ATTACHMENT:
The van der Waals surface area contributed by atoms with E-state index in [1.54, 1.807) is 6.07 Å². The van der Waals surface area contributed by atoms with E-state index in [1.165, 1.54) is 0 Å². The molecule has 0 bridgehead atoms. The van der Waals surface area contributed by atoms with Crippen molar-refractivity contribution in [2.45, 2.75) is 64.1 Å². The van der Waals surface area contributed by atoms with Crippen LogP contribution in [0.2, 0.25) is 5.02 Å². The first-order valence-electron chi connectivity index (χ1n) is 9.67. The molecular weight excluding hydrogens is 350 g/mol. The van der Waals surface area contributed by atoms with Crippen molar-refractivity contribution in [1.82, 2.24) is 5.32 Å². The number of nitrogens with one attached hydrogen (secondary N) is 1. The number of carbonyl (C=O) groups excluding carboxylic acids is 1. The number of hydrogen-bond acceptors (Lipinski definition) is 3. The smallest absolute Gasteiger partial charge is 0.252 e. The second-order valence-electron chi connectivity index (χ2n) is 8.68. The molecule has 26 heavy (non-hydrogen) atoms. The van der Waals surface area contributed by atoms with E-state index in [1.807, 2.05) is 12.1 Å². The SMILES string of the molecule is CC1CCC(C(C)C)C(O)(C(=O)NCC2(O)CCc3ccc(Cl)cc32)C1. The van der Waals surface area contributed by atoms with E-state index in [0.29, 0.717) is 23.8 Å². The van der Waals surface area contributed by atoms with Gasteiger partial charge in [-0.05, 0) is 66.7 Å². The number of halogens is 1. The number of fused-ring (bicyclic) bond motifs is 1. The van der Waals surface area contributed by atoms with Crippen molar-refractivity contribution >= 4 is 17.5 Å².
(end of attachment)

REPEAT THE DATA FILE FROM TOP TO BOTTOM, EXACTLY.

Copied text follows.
The van der Waals surface area contributed by atoms with E-state index in [1.54, 1.807) is 6.07 Å². The van der Waals surface area contributed by atoms with E-state index in [1.165, 1.54) is 0 Å². The molecule has 0 bridgehead atoms. The van der Waals surface area contributed by atoms with Crippen molar-refractivity contribution in [2.45, 2.75) is 64.1 Å². The van der Waals surface area contributed by atoms with Crippen LogP contribution in [0.2, 0.25) is 5.02 Å². The first-order valence-electron chi connectivity index (χ1n) is 9.67. The molecular weight excluding hydrogens is 350 g/mol. The van der Waals surface area contributed by atoms with Crippen molar-refractivity contribution in [1.82, 2.24) is 5.32 Å². The number of nitrogens with one attached hydrogen (secondary N) is 1. The number of carbonyl (C=O) groups excluding carboxylic acids is 1. The number of hydrogen-bond acceptors (Lipinski definition) is 3. The smallest absolute Gasteiger partial charge is 0.252 e. The second-order valence-electron chi connectivity index (χ2n) is 8.68. The molecule has 26 heavy (non-hydrogen) atoms. The van der Waals surface area contributed by atoms with E-state index in [1.807, 2.05) is 12.1 Å². The SMILES string of the molecule is CC1CCC(C(C)C)C(O)(C(=O)NCC2(O)CCc3ccc(Cl)cc32)C1. The van der Waals surface area contributed by atoms with E-state index in [0.29, 0.717) is 23.8 Å². The van der Waals surface area contributed by atoms with Gasteiger partial charge in [-0.05, 0) is 66.7 Å². The number of halogens is 1. The number of fused-ring (bicyclic) bond motifs is 1. The van der Waals surface area contributed by atoms with Crippen molar-refractivity contribution >= 4 is 17.5 Å².